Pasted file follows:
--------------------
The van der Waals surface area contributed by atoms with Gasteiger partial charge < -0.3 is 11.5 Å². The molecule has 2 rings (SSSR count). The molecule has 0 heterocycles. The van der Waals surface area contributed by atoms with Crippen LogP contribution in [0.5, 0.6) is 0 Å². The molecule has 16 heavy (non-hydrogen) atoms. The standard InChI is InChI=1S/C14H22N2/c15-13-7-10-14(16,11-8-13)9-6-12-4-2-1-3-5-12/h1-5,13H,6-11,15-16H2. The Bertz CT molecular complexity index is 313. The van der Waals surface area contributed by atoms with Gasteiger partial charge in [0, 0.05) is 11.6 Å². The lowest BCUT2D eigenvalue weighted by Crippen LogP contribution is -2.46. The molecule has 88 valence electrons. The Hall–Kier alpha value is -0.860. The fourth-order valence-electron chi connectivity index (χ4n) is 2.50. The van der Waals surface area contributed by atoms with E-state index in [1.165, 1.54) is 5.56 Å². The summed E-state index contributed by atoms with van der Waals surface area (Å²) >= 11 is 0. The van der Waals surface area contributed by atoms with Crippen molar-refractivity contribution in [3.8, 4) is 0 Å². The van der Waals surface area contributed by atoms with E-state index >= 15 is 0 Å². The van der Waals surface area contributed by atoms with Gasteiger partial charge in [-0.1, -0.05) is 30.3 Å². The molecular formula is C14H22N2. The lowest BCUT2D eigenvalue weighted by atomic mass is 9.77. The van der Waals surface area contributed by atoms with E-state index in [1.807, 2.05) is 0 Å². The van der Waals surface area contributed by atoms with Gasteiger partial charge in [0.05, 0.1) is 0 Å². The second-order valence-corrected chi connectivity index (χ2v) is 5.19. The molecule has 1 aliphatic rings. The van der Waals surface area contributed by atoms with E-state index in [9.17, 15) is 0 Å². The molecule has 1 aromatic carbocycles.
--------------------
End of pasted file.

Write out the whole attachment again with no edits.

The van der Waals surface area contributed by atoms with Gasteiger partial charge < -0.3 is 11.5 Å². The molecule has 2 rings (SSSR count). The molecule has 0 heterocycles. The van der Waals surface area contributed by atoms with Crippen LogP contribution in [0.5, 0.6) is 0 Å². The molecule has 16 heavy (non-hydrogen) atoms. The standard InChI is InChI=1S/C14H22N2/c15-13-7-10-14(16,11-8-13)9-6-12-4-2-1-3-5-12/h1-5,13H,6-11,15-16H2. The Bertz CT molecular complexity index is 313. The van der Waals surface area contributed by atoms with Gasteiger partial charge in [0, 0.05) is 11.6 Å². The lowest BCUT2D eigenvalue weighted by Crippen LogP contribution is -2.46. The molecule has 88 valence electrons. The Hall–Kier alpha value is -0.860. The fourth-order valence-electron chi connectivity index (χ4n) is 2.50. The van der Waals surface area contributed by atoms with E-state index in [1.165, 1.54) is 5.56 Å². The summed E-state index contributed by atoms with van der Waals surface area (Å²) >= 11 is 0. The van der Waals surface area contributed by atoms with Crippen molar-refractivity contribution in [3.8, 4) is 0 Å². The van der Waals surface area contributed by atoms with E-state index >= 15 is 0 Å². The van der Waals surface area contributed by atoms with Gasteiger partial charge in [-0.1, -0.05) is 30.3 Å². The molecular formula is C14H22N2. The lowest BCUT2D eigenvalue weighted by atomic mass is 9.77. The van der Waals surface area contributed by atoms with E-state index in [1.807, 2.05) is 0 Å². The van der Waals surface area contributed by atoms with Gasteiger partial charge in [0.05, 0.1) is 0 Å². The second-order valence-corrected chi connectivity index (χ2v) is 5.19. The molecule has 1 aliphatic rings. The van der Waals surface area contributed by atoms with E-state index in [9.17, 15) is 0 Å². The molecule has 1 aromatic carbocycles.